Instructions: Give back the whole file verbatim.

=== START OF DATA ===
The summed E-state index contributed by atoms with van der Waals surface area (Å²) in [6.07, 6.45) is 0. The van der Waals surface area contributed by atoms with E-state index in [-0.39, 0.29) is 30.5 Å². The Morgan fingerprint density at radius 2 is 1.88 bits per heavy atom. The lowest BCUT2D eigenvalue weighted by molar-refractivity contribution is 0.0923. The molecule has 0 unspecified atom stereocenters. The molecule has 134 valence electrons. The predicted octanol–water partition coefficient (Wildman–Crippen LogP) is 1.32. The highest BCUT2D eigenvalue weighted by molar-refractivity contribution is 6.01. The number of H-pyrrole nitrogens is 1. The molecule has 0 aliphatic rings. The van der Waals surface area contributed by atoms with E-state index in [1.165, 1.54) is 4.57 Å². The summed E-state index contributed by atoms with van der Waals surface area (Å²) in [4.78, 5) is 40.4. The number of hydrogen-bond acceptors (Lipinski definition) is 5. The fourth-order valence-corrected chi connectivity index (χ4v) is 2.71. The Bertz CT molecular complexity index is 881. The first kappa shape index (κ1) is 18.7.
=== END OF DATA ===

The summed E-state index contributed by atoms with van der Waals surface area (Å²) in [6.07, 6.45) is 0. The van der Waals surface area contributed by atoms with E-state index in [-0.39, 0.29) is 30.5 Å². The Morgan fingerprint density at radius 2 is 1.88 bits per heavy atom. The lowest BCUT2D eigenvalue weighted by molar-refractivity contribution is 0.0923. The molecule has 0 unspecified atom stereocenters. The molecule has 134 valence electrons. The predicted octanol–water partition coefficient (Wildman–Crippen LogP) is 1.32. The highest BCUT2D eigenvalue weighted by molar-refractivity contribution is 6.01. The number of H-pyrrole nitrogens is 1. The molecule has 0 aliphatic rings. The van der Waals surface area contributed by atoms with E-state index in [1.165, 1.54) is 4.57 Å². The summed E-state index contributed by atoms with van der Waals surface area (Å²) in [4.78, 5) is 40.4. The number of hydrogen-bond acceptors (Lipinski definition) is 5. The fourth-order valence-corrected chi connectivity index (χ4v) is 2.71. The Bertz CT molecular complexity index is 881. The first kappa shape index (κ1) is 18.7.